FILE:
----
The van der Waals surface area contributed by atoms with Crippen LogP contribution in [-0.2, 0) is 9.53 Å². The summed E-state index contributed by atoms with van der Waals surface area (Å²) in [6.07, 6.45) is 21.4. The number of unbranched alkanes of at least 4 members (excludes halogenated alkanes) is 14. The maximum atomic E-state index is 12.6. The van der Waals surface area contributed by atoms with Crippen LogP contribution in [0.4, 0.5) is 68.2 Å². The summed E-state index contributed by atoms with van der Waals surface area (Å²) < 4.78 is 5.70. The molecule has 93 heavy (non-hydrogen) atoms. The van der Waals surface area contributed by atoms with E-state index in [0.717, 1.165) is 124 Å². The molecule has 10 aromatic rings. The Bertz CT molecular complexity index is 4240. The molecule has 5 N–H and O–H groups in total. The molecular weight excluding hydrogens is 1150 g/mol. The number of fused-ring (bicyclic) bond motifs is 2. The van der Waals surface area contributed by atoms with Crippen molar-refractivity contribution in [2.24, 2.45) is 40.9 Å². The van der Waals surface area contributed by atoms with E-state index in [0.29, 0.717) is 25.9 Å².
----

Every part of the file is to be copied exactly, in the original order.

The van der Waals surface area contributed by atoms with Crippen LogP contribution in [-0.2, 0) is 9.53 Å². The summed E-state index contributed by atoms with van der Waals surface area (Å²) in [6.07, 6.45) is 21.4. The number of unbranched alkanes of at least 4 members (excludes halogenated alkanes) is 14. The maximum atomic E-state index is 12.6. The van der Waals surface area contributed by atoms with Crippen LogP contribution in [0.4, 0.5) is 68.2 Å². The summed E-state index contributed by atoms with van der Waals surface area (Å²) < 4.78 is 5.70. The molecule has 93 heavy (non-hydrogen) atoms. The van der Waals surface area contributed by atoms with E-state index in [0.717, 1.165) is 124 Å². The molecule has 10 aromatic rings. The Bertz CT molecular complexity index is 4240. The molecule has 5 N–H and O–H groups in total. The molecular weight excluding hydrogens is 1150 g/mol. The number of fused-ring (bicyclic) bond motifs is 2. The van der Waals surface area contributed by atoms with Crippen molar-refractivity contribution in [2.24, 2.45) is 40.9 Å². The van der Waals surface area contributed by atoms with E-state index in [0.29, 0.717) is 25.9 Å².